photo: Roasted duck served during a Christmas dinner

Christmas is a festive season widely celebrated around the world in December. Families and friends get together for an intimate gathering and feast on scrumptious spreads for dinner. Traditionally, a standard Christmas meal includes an oven-roasted stuffed turkey, mashed potatoes, gravy and vegetable medly1.

In the United Kingdom, Christmas dinners are usually served in the day2. A British Christmas meal will have roasted turkey or goose as the star dish. The number of guests will determine the selection between the two main dishes due to varying portion sizes. Other side dishes include roasted potatoes with thyme and steamed vegetables. Cranberry sauce is served as dipping. The meal is completed with a Christmas pudding, known as plum pudding with brandy butter2.

The above-mentioned tradition is also adopted in the United States, along with other European dining customs2. The same staples served in a Christmas dinner in the United Kingdom can also be found in a Christmas meal in the United States such as oven-roasted turkey, squash and cranberry sauce2. However, ham and roast beef are popular alternatives in the United States since turkey is the star dish during Thanksgiving2.

Meanwhile, in Denmark, the usually consumed Christmas meal features a roasted duck, goose or pork3. The dish is paired with potatoes, red cabbage and gravy. It is finished with a serving of dessert namely rice pudding with an almond in it. It is believed that the lucky diner who has an almond in the dessert is entitled to a present known as ‘the almond gift’2.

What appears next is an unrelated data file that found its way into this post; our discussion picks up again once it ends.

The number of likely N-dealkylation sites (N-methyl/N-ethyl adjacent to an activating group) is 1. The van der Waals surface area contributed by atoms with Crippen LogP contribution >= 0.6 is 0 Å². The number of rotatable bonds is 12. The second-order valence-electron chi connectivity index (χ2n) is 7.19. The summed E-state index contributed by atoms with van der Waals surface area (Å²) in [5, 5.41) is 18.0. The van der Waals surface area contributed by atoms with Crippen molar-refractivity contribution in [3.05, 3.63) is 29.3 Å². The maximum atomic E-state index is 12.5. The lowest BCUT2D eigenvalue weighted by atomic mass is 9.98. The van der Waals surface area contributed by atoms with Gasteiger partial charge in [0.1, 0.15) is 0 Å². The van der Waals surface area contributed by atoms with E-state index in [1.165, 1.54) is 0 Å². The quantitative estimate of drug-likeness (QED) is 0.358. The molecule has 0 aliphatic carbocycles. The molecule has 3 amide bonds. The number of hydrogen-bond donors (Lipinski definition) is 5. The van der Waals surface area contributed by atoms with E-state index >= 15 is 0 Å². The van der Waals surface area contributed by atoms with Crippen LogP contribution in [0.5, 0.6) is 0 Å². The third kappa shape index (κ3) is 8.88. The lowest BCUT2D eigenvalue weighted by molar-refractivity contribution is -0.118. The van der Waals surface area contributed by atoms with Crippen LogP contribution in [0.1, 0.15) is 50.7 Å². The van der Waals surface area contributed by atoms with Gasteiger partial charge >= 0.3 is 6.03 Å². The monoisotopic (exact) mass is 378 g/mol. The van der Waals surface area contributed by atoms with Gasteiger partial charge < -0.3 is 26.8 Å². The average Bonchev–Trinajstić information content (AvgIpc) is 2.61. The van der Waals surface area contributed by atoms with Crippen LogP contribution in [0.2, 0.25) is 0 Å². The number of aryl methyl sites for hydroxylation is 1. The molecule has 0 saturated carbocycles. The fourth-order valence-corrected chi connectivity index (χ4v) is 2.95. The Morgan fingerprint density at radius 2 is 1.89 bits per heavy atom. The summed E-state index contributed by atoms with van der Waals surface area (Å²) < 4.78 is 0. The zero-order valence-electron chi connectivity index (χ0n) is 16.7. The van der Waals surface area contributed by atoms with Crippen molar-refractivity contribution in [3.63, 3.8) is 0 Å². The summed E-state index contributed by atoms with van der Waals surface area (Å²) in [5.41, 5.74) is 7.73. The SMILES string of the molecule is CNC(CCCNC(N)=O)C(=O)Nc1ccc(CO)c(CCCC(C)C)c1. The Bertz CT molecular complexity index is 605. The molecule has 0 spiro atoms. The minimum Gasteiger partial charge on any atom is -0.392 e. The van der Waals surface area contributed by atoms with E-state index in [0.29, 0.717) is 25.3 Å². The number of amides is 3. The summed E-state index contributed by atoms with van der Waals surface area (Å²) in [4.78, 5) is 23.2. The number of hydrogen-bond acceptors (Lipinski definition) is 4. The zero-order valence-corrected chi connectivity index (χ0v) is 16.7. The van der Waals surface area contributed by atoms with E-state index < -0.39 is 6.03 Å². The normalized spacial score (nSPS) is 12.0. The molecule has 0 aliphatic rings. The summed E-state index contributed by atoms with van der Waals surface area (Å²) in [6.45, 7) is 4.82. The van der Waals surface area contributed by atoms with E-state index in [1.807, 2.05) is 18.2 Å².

Over in the Philippines, there are eight classic dishes served during the festive period3. Some of those dishes include the must-have Christmas ham, crusted with brown sugar crumbles or glazed with syrup. It can be savored on its own or paired with bread and goat cheese. Keso de Bola, a native’s term for Edam cheese, is also served during Christmas that is enclosed in a paraffin shell. It is believed that this dish was first brought to the country by a Swedish doctor who had migrated there3.

While Christmas is widely celebrated in most countries, it is not as popular in Japan4. This could be due to the Japanese population having a small number of Christians residing in Japan4. However, a marketing campaign in the 1970s convinced Japanese about the attractiveness of fried chicken and it has now become a staple dish at the end of the year.

Christmas fruit cake served as dessert


  1. CBC News. (2013). Is turkey still king? [online] Available at: http://www.cbc.ca/news/canada/is-turkey-still-king-how-canadian-holiday-food-traditions-are-changing-1.2466006
  2. Listverse. (2008). Top 10 International Christmas Dinners. [online] Available at: http://listverse.com/2008/12/22/top-10-international-christmas-dinners/
  3. The Kitch. (2014). Christmas Food of the Philippines. [online] Available at: https://www.thekitchn.com/christmas-in-the-philippines-christmas-around-the-world-198478
  4. Telegraph UK. (2015). What’s eaten for Christmas dinner around the world? [online] Available at: http://www.telegraph.co.uk/food-and-drink/features/whats-eaten-for-christmas-dinner-around-the-world/